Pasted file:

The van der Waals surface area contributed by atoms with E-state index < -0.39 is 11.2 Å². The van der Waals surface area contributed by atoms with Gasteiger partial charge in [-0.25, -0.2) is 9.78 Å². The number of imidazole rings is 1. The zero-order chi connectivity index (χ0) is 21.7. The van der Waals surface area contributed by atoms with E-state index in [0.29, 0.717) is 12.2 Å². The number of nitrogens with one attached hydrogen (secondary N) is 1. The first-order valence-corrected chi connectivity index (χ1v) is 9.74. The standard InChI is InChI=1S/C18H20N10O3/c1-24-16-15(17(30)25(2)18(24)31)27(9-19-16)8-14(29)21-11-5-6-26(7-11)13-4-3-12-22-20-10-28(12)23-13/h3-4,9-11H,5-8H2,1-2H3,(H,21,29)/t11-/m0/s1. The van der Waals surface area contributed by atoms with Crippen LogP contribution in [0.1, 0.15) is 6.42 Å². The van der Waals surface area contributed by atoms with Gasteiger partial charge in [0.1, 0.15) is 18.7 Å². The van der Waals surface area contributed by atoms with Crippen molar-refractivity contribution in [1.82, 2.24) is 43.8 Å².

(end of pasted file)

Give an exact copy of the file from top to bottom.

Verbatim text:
The van der Waals surface area contributed by atoms with E-state index < -0.39 is 11.2 Å². The van der Waals surface area contributed by atoms with Gasteiger partial charge in [-0.25, -0.2) is 9.78 Å². The number of imidazole rings is 1. The zero-order chi connectivity index (χ0) is 21.7. The van der Waals surface area contributed by atoms with E-state index in [0.29, 0.717) is 12.2 Å². The number of nitrogens with one attached hydrogen (secondary N) is 1. The first-order valence-corrected chi connectivity index (χ1v) is 9.74. The standard InChI is InChI=1S/C18H20N10O3/c1-24-16-15(17(30)25(2)18(24)31)27(9-19-16)8-14(29)21-11-5-6-26(7-11)13-4-3-12-22-20-10-28(12)23-13/h3-4,9-11H,5-8H2,1-2H3,(H,21,29)/t11-/m0/s1. The van der Waals surface area contributed by atoms with Crippen LogP contribution in [0.1, 0.15) is 6.42 Å². The van der Waals surface area contributed by atoms with Gasteiger partial charge in [0.1, 0.15) is 18.7 Å². The van der Waals surface area contributed by atoms with Crippen molar-refractivity contribution in [1.82, 2.24) is 43.8 Å².